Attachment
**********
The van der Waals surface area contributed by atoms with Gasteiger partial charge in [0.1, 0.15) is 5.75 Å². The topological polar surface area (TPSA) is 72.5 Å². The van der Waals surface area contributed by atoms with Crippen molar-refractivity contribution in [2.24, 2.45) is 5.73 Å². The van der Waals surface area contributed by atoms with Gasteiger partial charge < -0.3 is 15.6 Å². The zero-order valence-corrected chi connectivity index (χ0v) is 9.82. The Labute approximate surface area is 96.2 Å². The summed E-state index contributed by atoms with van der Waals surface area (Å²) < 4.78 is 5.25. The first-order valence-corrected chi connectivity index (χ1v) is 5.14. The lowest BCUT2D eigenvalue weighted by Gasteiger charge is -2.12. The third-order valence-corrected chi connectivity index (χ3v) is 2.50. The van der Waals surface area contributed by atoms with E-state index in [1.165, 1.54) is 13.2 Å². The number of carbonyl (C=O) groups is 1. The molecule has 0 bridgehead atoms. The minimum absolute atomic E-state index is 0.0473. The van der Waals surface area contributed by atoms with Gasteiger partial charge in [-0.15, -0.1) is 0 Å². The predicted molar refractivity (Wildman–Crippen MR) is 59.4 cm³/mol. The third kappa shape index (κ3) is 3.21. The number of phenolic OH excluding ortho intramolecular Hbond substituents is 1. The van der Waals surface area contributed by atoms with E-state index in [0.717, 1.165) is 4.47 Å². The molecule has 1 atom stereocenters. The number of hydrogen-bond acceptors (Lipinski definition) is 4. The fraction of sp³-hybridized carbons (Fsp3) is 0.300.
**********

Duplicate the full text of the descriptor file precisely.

The van der Waals surface area contributed by atoms with Gasteiger partial charge in [0.1, 0.15) is 5.75 Å². The topological polar surface area (TPSA) is 72.5 Å². The van der Waals surface area contributed by atoms with Crippen molar-refractivity contribution in [2.24, 2.45) is 5.73 Å². The van der Waals surface area contributed by atoms with Gasteiger partial charge < -0.3 is 15.6 Å². The zero-order valence-corrected chi connectivity index (χ0v) is 9.82. The Labute approximate surface area is 96.2 Å². The summed E-state index contributed by atoms with van der Waals surface area (Å²) < 4.78 is 5.25. The first-order valence-corrected chi connectivity index (χ1v) is 5.14. The lowest BCUT2D eigenvalue weighted by Gasteiger charge is -2.12. The third-order valence-corrected chi connectivity index (χ3v) is 2.50. The van der Waals surface area contributed by atoms with E-state index in [1.165, 1.54) is 13.2 Å². The number of carbonyl (C=O) groups is 1. The molecule has 0 bridgehead atoms. The minimum absolute atomic E-state index is 0.0473. The van der Waals surface area contributed by atoms with Gasteiger partial charge in [-0.15, -0.1) is 0 Å². The predicted molar refractivity (Wildman–Crippen MR) is 59.4 cm³/mol. The third kappa shape index (κ3) is 3.21. The number of phenolic OH excluding ortho intramolecular Hbond substituents is 1. The van der Waals surface area contributed by atoms with E-state index in [0.717, 1.165) is 4.47 Å². The molecule has 1 atom stereocenters. The number of hydrogen-bond acceptors (Lipinski definition) is 4. The fraction of sp³-hybridized carbons (Fsp3) is 0.300.